Pritzker signs bill

Gov. JB Pritzker on Tuesday is joined by members of the Illinois Legislative Black Caucus, including Sen. Robert Peters (D-13th, left) and other dignitaries, in signing a package of bills aimed at addressing racial economic inequities, March 23.

SPRINGFIELD — Gov. J.B. Pritzker signed a package of four bills Tuesday that made up the “economic access, equity and opportunity” pillar of the Illinois Legislative Black Caucus.

Speaking at a bill-signing ceremony at the Union Baptist Church in Springfield, Pritzker said the legislative package would go a long way toward addressing the harms caused by “systemic racism” that has prevented people of color from gaining full access to jobs, housing, state contracting and credit.

“Together these four bills mark significant progress in our efforts to close the racial gaps and eliminate barriers that have for too long unfairly held Black and brown Illinoisans back,” he said. “While there is more work to do, we are a better state for what's in this legislation today.”

Pritzker was joined at the news conference by Lt. Gov. Juliana Stratton, several members of the Black Caucus and other individuals who were instrumental in helping put the ILBC agenda together.

The four bills all passed during the General Assembly’s lame duck session in January. Among them was Senate Bill 1480, which restricts the ability of employers to use a person’s criminal history in making hiring decisions.

“Because of this new law, never again, should an employer refuse to hire someone based on a criminal conviction if that conviction has nothing to do with that type of job being sought,” Rep. Sonya Harper, D-Chicago, the lead sponsor of the bill in the House, said during the ceremony.

Also included in the package was SB 1608, which raises the goal for state contracting with minority-owned businesses to 30%, instead of 20%. It also establishes a new Commission on Equity and Inclusion within the Department of Central Management Services, to monitor and make recommendations for enforcing diversity requirements in state contracting.

Charles Harrell, president and CEO of the Information Technology Architect Corp., a Black-owned IT company based in Chicago, said stronger enforcement of those rules has been lacking for years.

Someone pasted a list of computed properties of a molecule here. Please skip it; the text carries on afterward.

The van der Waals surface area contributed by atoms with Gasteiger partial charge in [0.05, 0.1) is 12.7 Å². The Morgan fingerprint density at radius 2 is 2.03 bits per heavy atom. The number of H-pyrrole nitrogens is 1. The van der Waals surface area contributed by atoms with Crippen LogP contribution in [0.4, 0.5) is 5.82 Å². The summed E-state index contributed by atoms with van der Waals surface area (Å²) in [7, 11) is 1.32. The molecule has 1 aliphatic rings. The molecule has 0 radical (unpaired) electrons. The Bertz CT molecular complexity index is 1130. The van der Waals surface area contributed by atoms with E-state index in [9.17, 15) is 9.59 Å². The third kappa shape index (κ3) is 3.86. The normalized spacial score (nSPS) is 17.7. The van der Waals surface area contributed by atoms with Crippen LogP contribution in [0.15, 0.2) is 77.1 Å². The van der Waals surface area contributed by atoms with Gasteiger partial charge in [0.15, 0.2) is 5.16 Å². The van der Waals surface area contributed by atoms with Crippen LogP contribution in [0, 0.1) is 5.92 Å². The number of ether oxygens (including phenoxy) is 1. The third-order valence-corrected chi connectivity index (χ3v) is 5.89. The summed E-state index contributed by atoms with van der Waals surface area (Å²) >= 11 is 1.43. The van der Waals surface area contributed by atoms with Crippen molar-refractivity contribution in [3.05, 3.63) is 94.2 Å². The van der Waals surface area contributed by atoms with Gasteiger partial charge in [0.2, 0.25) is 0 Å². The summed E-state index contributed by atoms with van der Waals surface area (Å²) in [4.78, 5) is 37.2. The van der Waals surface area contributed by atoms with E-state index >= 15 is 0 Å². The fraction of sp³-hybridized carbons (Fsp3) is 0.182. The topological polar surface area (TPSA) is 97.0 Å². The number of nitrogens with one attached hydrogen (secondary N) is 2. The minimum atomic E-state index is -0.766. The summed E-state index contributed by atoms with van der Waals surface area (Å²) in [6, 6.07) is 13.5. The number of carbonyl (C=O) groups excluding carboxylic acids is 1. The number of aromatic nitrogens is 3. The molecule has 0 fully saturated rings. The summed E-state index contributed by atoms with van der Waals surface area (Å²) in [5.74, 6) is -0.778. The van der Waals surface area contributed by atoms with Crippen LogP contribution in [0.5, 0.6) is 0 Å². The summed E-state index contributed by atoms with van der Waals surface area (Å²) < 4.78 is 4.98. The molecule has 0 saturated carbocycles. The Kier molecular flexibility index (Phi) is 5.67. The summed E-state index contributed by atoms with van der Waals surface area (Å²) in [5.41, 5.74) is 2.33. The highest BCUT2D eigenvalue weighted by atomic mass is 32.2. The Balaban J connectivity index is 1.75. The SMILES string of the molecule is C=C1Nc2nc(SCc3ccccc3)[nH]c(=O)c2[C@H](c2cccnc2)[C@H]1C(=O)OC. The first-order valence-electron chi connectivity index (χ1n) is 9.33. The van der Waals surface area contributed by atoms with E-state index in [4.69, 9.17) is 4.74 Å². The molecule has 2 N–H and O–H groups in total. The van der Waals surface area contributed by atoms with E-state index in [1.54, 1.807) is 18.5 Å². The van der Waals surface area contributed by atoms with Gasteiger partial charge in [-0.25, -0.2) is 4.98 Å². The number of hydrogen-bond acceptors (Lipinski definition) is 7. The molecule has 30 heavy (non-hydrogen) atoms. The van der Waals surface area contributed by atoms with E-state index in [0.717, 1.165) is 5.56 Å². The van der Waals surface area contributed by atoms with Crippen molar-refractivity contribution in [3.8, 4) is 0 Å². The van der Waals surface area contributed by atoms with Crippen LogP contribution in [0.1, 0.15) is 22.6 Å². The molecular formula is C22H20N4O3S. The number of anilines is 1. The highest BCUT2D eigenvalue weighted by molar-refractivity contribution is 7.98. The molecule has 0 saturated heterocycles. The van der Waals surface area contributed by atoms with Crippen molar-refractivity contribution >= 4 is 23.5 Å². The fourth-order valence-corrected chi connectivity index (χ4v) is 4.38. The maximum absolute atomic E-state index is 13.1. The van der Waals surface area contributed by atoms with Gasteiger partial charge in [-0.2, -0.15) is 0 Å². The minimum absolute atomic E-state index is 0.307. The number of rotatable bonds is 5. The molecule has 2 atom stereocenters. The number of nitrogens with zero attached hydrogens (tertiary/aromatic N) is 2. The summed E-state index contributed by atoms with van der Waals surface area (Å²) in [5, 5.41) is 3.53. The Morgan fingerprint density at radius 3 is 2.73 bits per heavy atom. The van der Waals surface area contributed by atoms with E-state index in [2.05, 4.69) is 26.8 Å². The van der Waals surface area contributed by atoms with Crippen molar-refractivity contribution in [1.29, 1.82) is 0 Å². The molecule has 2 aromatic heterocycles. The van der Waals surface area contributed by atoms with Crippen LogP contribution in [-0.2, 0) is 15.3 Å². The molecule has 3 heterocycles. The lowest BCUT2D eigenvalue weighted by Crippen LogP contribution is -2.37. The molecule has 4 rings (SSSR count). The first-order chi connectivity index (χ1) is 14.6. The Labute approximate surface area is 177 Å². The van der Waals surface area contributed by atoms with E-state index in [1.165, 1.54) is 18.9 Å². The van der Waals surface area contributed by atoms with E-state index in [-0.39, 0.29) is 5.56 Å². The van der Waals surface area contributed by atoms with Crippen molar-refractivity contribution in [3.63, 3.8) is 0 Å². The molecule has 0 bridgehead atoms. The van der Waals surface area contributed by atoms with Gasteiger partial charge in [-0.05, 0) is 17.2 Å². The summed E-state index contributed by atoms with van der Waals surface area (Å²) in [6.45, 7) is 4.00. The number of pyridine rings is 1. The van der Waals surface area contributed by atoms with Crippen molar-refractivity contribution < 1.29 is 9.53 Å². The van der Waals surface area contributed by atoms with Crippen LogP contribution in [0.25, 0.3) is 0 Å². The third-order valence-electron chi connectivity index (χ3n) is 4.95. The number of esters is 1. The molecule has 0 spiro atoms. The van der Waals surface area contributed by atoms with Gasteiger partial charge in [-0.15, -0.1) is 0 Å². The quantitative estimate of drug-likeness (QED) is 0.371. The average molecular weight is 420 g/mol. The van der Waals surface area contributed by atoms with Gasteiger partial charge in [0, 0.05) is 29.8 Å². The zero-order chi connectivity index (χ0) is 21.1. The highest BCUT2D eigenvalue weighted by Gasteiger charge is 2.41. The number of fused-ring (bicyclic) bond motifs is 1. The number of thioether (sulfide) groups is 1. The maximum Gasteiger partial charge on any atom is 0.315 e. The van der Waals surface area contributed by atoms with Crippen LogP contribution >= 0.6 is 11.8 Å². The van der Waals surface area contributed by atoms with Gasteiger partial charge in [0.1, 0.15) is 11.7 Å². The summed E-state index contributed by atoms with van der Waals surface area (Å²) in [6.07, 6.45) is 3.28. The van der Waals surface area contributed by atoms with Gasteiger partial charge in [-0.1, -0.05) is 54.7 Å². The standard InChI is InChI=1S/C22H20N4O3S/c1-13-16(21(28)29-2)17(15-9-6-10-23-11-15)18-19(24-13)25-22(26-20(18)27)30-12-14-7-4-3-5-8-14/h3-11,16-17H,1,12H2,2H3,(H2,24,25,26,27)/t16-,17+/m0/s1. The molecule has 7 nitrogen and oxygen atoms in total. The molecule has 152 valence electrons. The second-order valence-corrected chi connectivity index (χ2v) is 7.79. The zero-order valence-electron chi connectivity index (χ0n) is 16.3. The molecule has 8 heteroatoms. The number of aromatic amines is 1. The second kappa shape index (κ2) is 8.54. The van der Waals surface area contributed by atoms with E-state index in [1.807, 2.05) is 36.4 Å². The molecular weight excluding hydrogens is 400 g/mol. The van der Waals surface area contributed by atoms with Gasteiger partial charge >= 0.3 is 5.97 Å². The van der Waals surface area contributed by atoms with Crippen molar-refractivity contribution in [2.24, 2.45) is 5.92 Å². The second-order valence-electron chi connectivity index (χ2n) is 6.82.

“While the state agencies has frequently touted the number of vendors it has awarded certification, it has struggled to meet its obligation to create a fair atmosphere for certified vendors to fairly participate after a contract is awarded,” he said.

The new law also creates the Illinois Community Reinvestment Act, which sets new standards for the Illinois Department of Financial and Professional Regulation to examine low- and moderate-income lending by state-chartered banks, credit unions and non-bank mortgage lenders.

Another bill that was part of the package was SB 1792, which, among other things, caps the effective interest rate lenders can charge on pay day loans and other small-dollar consumer loans at 36%, the same limit that applies under federal law to loans made to active duty service members.

“Over the years, the Black community and low-income communities have endured patterns of discrimination in housing, education, health care and economic opportunity and access,” said South Side Sen. Jacqueline Collins (D-16th), a cosponsor of that bill. “There is no better example of systemic racism than that practice by some in the lending industry. Predatory loans have been responsible for worsening the racial wealth gap.”

Robert Peters (D-13th), the Hyde Park-Kenwood state senator and head of the upper chamber's Black Caucus, also praised the passage of the legislation. "The Great Recession was absolutely destructive to Black working class families," he said, wiping out more than 50% of Black wealth, and the coronavirus recession "has been a service sector, service-led recession that has hit Black women the worst."

The law, he said, is grounded in ending predatory, racist and sexist practices of draining Black wealth "for a privileged, mostly White few looking for profits," he said, and would drive investments towards Black workers and small businesses. 

"This is a historic measure, built on ending a systemic gap in wealth and power," Peters said. "In this moment and in this crisis, we as a Legislative Black Caucus, we as leaders in this state said that we will act to look out for our people."

The final bill in the package was SB 1980, which prohibits public housing authorities from considering a person’s criminal history when deciding whether to rent or lease a housing unit to an applicant, unless it’s required by federal law.

“Everyone deserves a place to lay their head at night without the shame of their past following them,” Josephine Horace-Jackson, a member of the Restoring Rights and Opportunities Coalition of Illinois, said in a statement distributed by the governor’s office. “Increasing access to public housing is a vital step in ending homelessness and ensuring formerly incarcerated individuals have a fair opportunity for a better future.”

Herald staff contributed from Chicago. Capitol News Illinois is a nonprofit, nonpartisan news service covering state government funded primarily by the Illinois Press Foundation and the Robert R. McCormick Foundation.

(0) comments

Welcome to the discussion.

Keep it Clean. Please avoid obscene, vulgar, lewd, racist or sexually-oriented language.
PLEASE TURN OFF YOUR CAPS LOCK.
Don't Threaten. Threats of harming another person will not be tolerated.
Be Truthful. Don't knowingly lie about anyone or anything.
Be Nice. No racism, sexism or any sort of -ism that is degrading to another person.
Be Proactive. Use the 'Report' link on each comment to let us know of abusive posts.
Share with Us. We'd love to hear eyewitness accounts, the history behind an article.